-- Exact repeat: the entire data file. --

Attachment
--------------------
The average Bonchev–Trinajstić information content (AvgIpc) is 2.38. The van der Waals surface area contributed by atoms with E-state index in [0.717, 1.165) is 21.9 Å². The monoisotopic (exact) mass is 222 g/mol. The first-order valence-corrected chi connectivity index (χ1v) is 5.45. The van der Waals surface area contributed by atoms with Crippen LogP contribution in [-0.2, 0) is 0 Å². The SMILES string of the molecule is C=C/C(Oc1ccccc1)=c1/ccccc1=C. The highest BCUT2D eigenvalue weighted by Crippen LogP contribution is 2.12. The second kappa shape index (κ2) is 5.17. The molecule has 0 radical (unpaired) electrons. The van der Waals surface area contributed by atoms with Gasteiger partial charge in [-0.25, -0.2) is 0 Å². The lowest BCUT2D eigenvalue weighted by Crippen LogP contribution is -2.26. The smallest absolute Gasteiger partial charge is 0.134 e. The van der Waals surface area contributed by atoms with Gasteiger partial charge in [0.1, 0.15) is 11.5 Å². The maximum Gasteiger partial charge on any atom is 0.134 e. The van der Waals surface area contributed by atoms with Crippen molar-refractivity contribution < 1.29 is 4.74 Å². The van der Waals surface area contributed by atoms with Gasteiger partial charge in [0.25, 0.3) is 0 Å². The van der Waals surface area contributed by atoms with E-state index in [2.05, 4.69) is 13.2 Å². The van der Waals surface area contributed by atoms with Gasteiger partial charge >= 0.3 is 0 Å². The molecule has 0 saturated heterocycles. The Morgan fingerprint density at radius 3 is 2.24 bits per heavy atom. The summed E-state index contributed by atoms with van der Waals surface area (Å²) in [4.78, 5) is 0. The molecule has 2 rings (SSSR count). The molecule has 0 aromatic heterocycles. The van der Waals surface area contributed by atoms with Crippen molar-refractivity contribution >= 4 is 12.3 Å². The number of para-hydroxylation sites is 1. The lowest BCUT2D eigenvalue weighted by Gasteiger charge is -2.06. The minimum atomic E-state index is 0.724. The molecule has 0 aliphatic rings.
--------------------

The average Bonchev–Trinajstić information content (AvgIpc) is 2.38. The van der Waals surface area contributed by atoms with E-state index in [0.717, 1.165) is 21.9 Å². The monoisotopic (exact) mass is 222 g/mol. The first-order valence-corrected chi connectivity index (χ1v) is 5.45. The van der Waals surface area contributed by atoms with Crippen LogP contribution in [-0.2, 0) is 0 Å². The SMILES string of the molecule is C=C/C(Oc1ccccc1)=c1/ccccc1=C. The highest BCUT2D eigenvalue weighted by Crippen LogP contribution is 2.12. The second kappa shape index (κ2) is 5.17. The molecule has 0 radical (unpaired) electrons. The van der Waals surface area contributed by atoms with Gasteiger partial charge in [-0.25, -0.2) is 0 Å². The lowest BCUT2D eigenvalue weighted by Crippen LogP contribution is -2.26. The smallest absolute Gasteiger partial charge is 0.134 e. The van der Waals surface area contributed by atoms with Gasteiger partial charge in [0.1, 0.15) is 11.5 Å². The maximum Gasteiger partial charge on any atom is 0.134 e. The van der Waals surface area contributed by atoms with Crippen molar-refractivity contribution < 1.29 is 4.74 Å². The van der Waals surface area contributed by atoms with Gasteiger partial charge in [0.25, 0.3) is 0 Å². The van der Waals surface area contributed by atoms with E-state index in [2.05, 4.69) is 13.2 Å². The van der Waals surface area contributed by atoms with Gasteiger partial charge >= 0.3 is 0 Å². The molecule has 0 saturated heterocycles. The Morgan fingerprint density at radius 3 is 2.24 bits per heavy atom. The summed E-state index contributed by atoms with van der Waals surface area (Å²) in [4.78, 5) is 0. The molecule has 2 rings (SSSR count). The molecule has 0 aromatic heterocycles. The van der Waals surface area contributed by atoms with Crippen molar-refractivity contribution >= 4 is 12.3 Å². The number of para-hydroxylation sites is 1. The lowest BCUT2D eigenvalue weighted by Gasteiger charge is -2.06. The minimum atomic E-state index is 0.724. The molecule has 0 aliphatic rings.